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AIA Revises Insurance and Bonds Requirements Construction Contractors Must Be Aware of 2017 Changes to AIA Contract Documents

Closeup of a lawyer or a real estate agent proofreading Terms and conditions document.

The construction insurance industry is constantly changing and the number of available insurance products continues to grow. The result is an increasingly complex insurance market for construction project participants to navigate. In response to these developments, the American Institute of Architects (AIA) undertook an extensive examination of its insurance and bonds requirements for the 2017 update to key AIA contract documents. Working with industry experts on construction insurance, the AIA has put together a comprehensive set of revisions to the insurance and bonding provisions included in its 2017 owner-contractor agreements.

New Insurance and Bonds Exhibit

The biggest change for 2017 is a new insurance exhibit to be used with the AIA Documents A101™–2017 Standard Form of Agreement Between Owner and Contractor where the basis of payment is a Stipulated Sum; A102™–2017 Standard Form of Agreement Between Owner and Contractor where the basis of payment is the Cost of the Work Plus a Fee with a Guaranteed Maximum Price; and A103™–2017 Standard Form of Agreement Between Owner and Contractor where the basis of payment is the Cost of the Work Plus a Fee without a Guaranteed Maximum Price.  The new insurance and bonds exhibit, used in conjunction with the revised Article 11 (Insurance and Bonds) of A201–2017, the General Conditions of the Contract for Construction, results in a flexible set of insurance coverages that can be tailored to the specific needs of each project.

Required Vs. Optional Coverages

To create a more expansive and flexible set of insurance requirements, the new insurance and bonds exhibit distinguishes between required coverages and optional coverages. Required coverages are those that would commonly be procured on all construction projects. Required coverages for the owner include typical property and general liability coverage. For the contractor, required coverages include commercial general liability coverage, auto liability coverage, workers’ compensation and employers’ liability coverage, and other coverages based on the type of project. Any coverages outside these more traditional coverages are categorized as optional.

Optional coverages should be discussed with an insurance advisor and selected based on specific project needs. For owners, optional insurance coverages include loss of use, business interruption, and delay in completion insurance; ordinance or law insurance; and expediting cost insurance. For contractors, optional insurance coverages include railroad protective liability insurance; asbestos abatement liability insurance; insurance for physical damage to property while in storage or transit; and property insurance to cover property owned by the contractor and used on the project.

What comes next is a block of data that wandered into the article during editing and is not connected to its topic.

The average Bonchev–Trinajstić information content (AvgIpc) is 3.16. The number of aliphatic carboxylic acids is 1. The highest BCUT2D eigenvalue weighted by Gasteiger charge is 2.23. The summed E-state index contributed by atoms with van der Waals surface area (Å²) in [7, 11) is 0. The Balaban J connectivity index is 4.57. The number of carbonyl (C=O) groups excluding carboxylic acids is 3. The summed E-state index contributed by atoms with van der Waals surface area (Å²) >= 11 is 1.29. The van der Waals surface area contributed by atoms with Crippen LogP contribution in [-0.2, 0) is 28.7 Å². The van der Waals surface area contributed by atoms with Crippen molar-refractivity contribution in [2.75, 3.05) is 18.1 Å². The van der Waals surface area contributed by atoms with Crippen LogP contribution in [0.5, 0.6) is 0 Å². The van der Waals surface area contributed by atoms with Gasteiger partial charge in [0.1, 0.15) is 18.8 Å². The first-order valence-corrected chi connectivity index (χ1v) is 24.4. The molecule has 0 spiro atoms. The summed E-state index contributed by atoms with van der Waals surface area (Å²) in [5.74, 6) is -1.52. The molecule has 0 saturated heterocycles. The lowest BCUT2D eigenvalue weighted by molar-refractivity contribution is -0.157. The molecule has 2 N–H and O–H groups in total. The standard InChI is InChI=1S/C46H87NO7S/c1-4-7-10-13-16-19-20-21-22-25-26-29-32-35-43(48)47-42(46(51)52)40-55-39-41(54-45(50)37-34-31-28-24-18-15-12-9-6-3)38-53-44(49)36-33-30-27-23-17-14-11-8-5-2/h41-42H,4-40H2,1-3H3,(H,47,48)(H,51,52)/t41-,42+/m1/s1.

Article 11 of A201

While the specific insurance requirements between the owner and contractor are now set forth in the Insurance and Bonds Exhibit, A201–2017 still includes some key insurance related terms that are applicable to virtually all projects. The Insurance and bonds exhibit must be read in conjunction with the insurance requirements included in Article 11 of A201–2017.

Among the revisions to Article 11 of A201 is the removal of the requirement that the contractor provide certificates of insurance with an obligation on the part of the insurer to notify the owner of a pending lapse in insurance. That provision was ultimately removed from the certificates of insurance issued by most insurers and, therefore, was eliminated from A201. Accordingly, A201–2017 now requires that the owner and contractor (as opposed to the insurers) each provide the other with notice of an impending or actual cancellation or expiration of insurance coverage. Additionally, there are provisions that protect the interests of the contractor and subcontractors if the owner fails to purchase any of the insurance as required by the agreement or contract documents.

As a final note, Article 11 contains broad waivers of subrogation for damages covered by fire or other causes of loss to the extent those losses are covered, or required to be covered, by property insurance required by the agreement or other property insurance applicable to the project, including property insurance the owner might have under policies that are separate from those insuring the project. It is particularly important to discuss these waivers with insurers to make sure it is not prohibited by your policy.

Insurance can be an intimidating topic. The latest set of revisions to A201–2017 and the new insurance and bonds exhibit have been developed to make it easier for contractors to identify what is available and select insurance for their project. By working with insurance advisors and selecting the appropriate optional coverages, owners and contractors can rest assured that project risks will be adequately covered.

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